As much as some people in Mount Vernon would like to have a 7-Eleven store around the corner, I truly feel that the proposed new store would be a huge mistake ("Bid to block 7-Eleven in Mount Vernon falls short," Nov. 25).
If you have ever driven the 1000 block of Calvert St., I'm sure you know that it's often necessary to be in the left-hand lane a block before you get to the 7-Eleven because it's a given that someone will be double-parked there, blocking the right-hand lane while grabbing whatever it is he or she needs in the 7-Eleven on that block. It's a given, and it stinks.
The neighborhood has enough issues with delivery trucks on Charles Street right now. But we in the neighborhood don't want to fight them because the area's existing small businesses need them to survive. With a new 7-Eleven, we would have customers double-parking and delivery trucks blocking lanes all day.
The store would also be a great first stop for people coming out of Central Booking.
The Washington Monument is one of the most beautiful landmarks in our nation. Baltimore really doesn't have much to be proud of these days, and putting a 7-Eleven right near it would be a huge mistake. And there's no question that the store would bring more crime and more bad elements to our neighborhood.
I intend to start a family very soon, and if this is what the future holds for Mount Vernon, it's not where I want to raise my family.
Temple Moore, Baltimore
The writer is a member of the Mount Vernon-Belvedere Association.
The objections to the proposed 7-Eleven on Mount Vernon Square are symptomatic of a single-mindedness that has plagued this city's development for decades.
I am an architect who lives in Mount Vernon, and I would love to see something fill the long vacant space where the 7-Eleven may go. But interest groups and individuals in the area think they have some kind of stake in who can and cannot lease an available retail space.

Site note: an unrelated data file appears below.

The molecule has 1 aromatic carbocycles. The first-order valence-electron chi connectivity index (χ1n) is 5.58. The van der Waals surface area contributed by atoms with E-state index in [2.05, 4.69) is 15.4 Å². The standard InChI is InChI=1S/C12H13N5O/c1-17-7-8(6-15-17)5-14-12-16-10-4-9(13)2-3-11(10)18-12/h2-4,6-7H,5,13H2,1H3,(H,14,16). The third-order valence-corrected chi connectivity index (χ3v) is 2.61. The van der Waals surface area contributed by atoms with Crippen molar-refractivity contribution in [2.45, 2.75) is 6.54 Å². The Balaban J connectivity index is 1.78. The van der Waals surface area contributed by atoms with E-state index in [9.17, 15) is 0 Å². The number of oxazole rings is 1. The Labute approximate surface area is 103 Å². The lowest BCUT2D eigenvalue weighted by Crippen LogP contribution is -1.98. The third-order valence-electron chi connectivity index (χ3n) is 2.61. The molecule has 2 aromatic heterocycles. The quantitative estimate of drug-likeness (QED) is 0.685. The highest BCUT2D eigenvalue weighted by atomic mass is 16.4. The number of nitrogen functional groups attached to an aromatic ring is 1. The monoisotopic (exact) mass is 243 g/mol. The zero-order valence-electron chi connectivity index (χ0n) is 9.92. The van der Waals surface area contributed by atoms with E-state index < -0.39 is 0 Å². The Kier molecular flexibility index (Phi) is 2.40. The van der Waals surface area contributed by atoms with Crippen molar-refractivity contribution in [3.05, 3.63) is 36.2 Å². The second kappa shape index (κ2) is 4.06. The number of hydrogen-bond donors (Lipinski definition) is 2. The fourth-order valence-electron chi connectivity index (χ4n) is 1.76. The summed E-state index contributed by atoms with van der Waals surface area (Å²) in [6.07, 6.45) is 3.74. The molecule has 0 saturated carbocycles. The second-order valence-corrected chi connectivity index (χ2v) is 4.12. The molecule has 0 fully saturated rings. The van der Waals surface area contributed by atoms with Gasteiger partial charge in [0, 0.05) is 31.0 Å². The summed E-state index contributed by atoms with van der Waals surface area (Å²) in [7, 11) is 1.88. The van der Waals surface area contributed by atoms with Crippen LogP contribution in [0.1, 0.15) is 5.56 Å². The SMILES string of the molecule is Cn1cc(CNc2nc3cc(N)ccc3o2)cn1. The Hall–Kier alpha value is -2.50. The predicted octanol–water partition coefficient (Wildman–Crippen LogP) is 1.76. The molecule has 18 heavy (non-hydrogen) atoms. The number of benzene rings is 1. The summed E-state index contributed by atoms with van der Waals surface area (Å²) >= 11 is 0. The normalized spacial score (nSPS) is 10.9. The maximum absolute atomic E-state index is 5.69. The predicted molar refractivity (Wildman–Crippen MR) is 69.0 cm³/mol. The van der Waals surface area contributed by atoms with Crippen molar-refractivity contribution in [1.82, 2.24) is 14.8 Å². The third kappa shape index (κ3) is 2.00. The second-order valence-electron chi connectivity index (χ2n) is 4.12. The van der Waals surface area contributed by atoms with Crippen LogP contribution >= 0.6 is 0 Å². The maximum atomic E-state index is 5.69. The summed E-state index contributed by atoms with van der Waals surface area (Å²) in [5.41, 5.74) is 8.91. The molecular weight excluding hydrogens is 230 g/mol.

So why do they seem to regard the Donna's restaurant on the other end of the square as acceptable? Because of its subtle signage and integration into its historic building? Or maybe, and more disturbingly, because it caters to the right kind of people?
People hear "7-Eleven" and they immediately picture a suburban box with huge orange and green stripes. But who says the store has to look that way?
The space is already practically underground, and in a historic building at that. Instead of shouting platitudes, we should set up signage guidelines in advance to accommodate the needs of both the public and the marketplace.
When the public starts reacting to what the private sector does on a case-by-case basis, that sets the stage for simple tyranny of the majority.
Those who are afraid of loud graphics and neon on Mount Vernon Square should lobby the city to adjust zoning laws accordingly so everyone knows the rules up front.
Otherwise, the constant threat of lengthy interest group objections, eminent domain abuses and other after-the-fact red tape will continue to make this town unnecessarily risky to businesses and prevent an active, self-sufficient city from taking shape.
Aaron Zephir, Baltimore